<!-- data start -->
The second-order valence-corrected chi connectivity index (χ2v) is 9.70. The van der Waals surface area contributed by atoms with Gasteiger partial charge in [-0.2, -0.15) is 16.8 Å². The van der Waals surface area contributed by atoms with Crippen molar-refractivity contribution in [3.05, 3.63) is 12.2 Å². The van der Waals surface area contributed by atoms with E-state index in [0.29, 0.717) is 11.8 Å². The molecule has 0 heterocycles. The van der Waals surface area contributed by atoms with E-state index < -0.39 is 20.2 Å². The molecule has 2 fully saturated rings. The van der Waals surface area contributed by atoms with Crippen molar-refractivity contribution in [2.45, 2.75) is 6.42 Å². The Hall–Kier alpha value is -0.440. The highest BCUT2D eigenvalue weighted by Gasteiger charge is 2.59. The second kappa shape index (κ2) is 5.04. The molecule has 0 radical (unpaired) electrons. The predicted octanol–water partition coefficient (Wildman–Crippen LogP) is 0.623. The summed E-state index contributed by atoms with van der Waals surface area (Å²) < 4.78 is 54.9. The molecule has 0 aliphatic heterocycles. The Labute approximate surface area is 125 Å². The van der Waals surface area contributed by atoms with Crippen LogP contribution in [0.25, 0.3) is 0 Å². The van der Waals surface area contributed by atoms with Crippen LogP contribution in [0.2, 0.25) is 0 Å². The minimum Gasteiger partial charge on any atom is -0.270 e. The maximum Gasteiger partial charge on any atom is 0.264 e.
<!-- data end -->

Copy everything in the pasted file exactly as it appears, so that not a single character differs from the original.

The second-order valence-corrected chi connectivity index (χ2v) is 9.70. The van der Waals surface area contributed by atoms with Gasteiger partial charge in [-0.2, -0.15) is 16.8 Å². The van der Waals surface area contributed by atoms with Crippen molar-refractivity contribution in [3.05, 3.63) is 12.2 Å². The van der Waals surface area contributed by atoms with E-state index in [0.29, 0.717) is 11.8 Å². The molecule has 0 heterocycles. The van der Waals surface area contributed by atoms with E-state index < -0.39 is 20.2 Å². The molecule has 2 fully saturated rings. The van der Waals surface area contributed by atoms with Crippen molar-refractivity contribution in [2.45, 2.75) is 6.42 Å². The Hall–Kier alpha value is -0.440. The highest BCUT2D eigenvalue weighted by Gasteiger charge is 2.59. The second kappa shape index (κ2) is 5.04. The molecule has 0 radical (unpaired) electrons. The predicted octanol–water partition coefficient (Wildman–Crippen LogP) is 0.623. The summed E-state index contributed by atoms with van der Waals surface area (Å²) < 4.78 is 54.9. The molecule has 0 aliphatic heterocycles. The Labute approximate surface area is 125 Å². The van der Waals surface area contributed by atoms with Crippen LogP contribution in [0.25, 0.3) is 0 Å². The van der Waals surface area contributed by atoms with Crippen LogP contribution in [0.2, 0.25) is 0 Å². The minimum Gasteiger partial charge on any atom is -0.270 e. The maximum Gasteiger partial charge on any atom is 0.264 e.